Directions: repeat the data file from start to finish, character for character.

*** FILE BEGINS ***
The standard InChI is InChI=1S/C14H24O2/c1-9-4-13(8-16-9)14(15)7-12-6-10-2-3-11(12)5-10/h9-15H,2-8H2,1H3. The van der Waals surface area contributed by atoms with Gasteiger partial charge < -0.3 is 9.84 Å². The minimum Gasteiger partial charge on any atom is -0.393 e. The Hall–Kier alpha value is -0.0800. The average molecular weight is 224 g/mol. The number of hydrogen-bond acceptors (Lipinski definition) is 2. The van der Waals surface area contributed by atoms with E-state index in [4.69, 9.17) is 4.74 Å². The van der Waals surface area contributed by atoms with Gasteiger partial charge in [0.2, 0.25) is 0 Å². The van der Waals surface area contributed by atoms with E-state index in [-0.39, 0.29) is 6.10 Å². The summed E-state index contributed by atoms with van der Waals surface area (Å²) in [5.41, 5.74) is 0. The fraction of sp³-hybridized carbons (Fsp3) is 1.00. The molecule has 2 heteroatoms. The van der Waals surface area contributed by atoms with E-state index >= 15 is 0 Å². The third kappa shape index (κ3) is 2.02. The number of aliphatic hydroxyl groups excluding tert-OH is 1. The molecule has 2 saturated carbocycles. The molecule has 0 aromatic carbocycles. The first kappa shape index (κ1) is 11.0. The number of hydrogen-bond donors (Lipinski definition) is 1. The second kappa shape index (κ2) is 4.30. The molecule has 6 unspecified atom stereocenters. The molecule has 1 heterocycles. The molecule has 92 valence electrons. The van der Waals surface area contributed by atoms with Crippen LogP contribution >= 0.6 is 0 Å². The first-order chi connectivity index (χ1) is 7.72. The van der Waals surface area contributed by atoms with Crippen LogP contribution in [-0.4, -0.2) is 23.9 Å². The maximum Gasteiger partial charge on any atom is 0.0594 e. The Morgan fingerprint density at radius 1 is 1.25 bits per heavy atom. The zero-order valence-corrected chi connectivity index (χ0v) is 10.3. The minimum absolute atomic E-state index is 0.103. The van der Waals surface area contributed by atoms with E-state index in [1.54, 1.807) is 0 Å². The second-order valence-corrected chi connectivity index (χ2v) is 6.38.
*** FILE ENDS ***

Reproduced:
The standard InChI is InChI=1S/C14H24O2/c1-9-4-13(8-16-9)14(15)7-12-6-10-2-3-11(12)5-10/h9-15H,2-8H2,1H3. The van der Waals surface area contributed by atoms with Gasteiger partial charge < -0.3 is 9.84 Å². The minimum Gasteiger partial charge on any atom is -0.393 e. The Hall–Kier alpha value is -0.0800. The average molecular weight is 224 g/mol. The number of hydrogen-bond acceptors (Lipinski definition) is 2. The van der Waals surface area contributed by atoms with E-state index in [4.69, 9.17) is 4.74 Å². The van der Waals surface area contributed by atoms with Gasteiger partial charge in [0.2, 0.25) is 0 Å². The van der Waals surface area contributed by atoms with E-state index in [-0.39, 0.29) is 6.10 Å². The summed E-state index contributed by atoms with van der Waals surface area (Å²) in [5.41, 5.74) is 0. The fraction of sp³-hybridized carbons (Fsp3) is 1.00. The molecule has 2 heteroatoms. The van der Waals surface area contributed by atoms with E-state index >= 15 is 0 Å². The third kappa shape index (κ3) is 2.02. The number of aliphatic hydroxyl groups excluding tert-OH is 1. The molecule has 2 saturated carbocycles. The molecule has 0 aromatic carbocycles. The first kappa shape index (κ1) is 11.0. The number of hydrogen-bond donors (Lipinski definition) is 1. The second kappa shape index (κ2) is 4.30. The molecule has 6 unspecified atom stereocenters. The molecule has 1 heterocycles. The molecule has 92 valence electrons. The van der Waals surface area contributed by atoms with Crippen LogP contribution >= 0.6 is 0 Å². The first-order chi connectivity index (χ1) is 7.72. The van der Waals surface area contributed by atoms with Crippen LogP contribution in [-0.4, -0.2) is 23.9 Å². The maximum Gasteiger partial charge on any atom is 0.0594 e. The Morgan fingerprint density at radius 1 is 1.25 bits per heavy atom. The zero-order valence-corrected chi connectivity index (χ0v) is 10.3. The minimum absolute atomic E-state index is 0.103. The van der Waals surface area contributed by atoms with E-state index in [1.54, 1.807) is 0 Å². The second-order valence-corrected chi connectivity index (χ2v) is 6.38.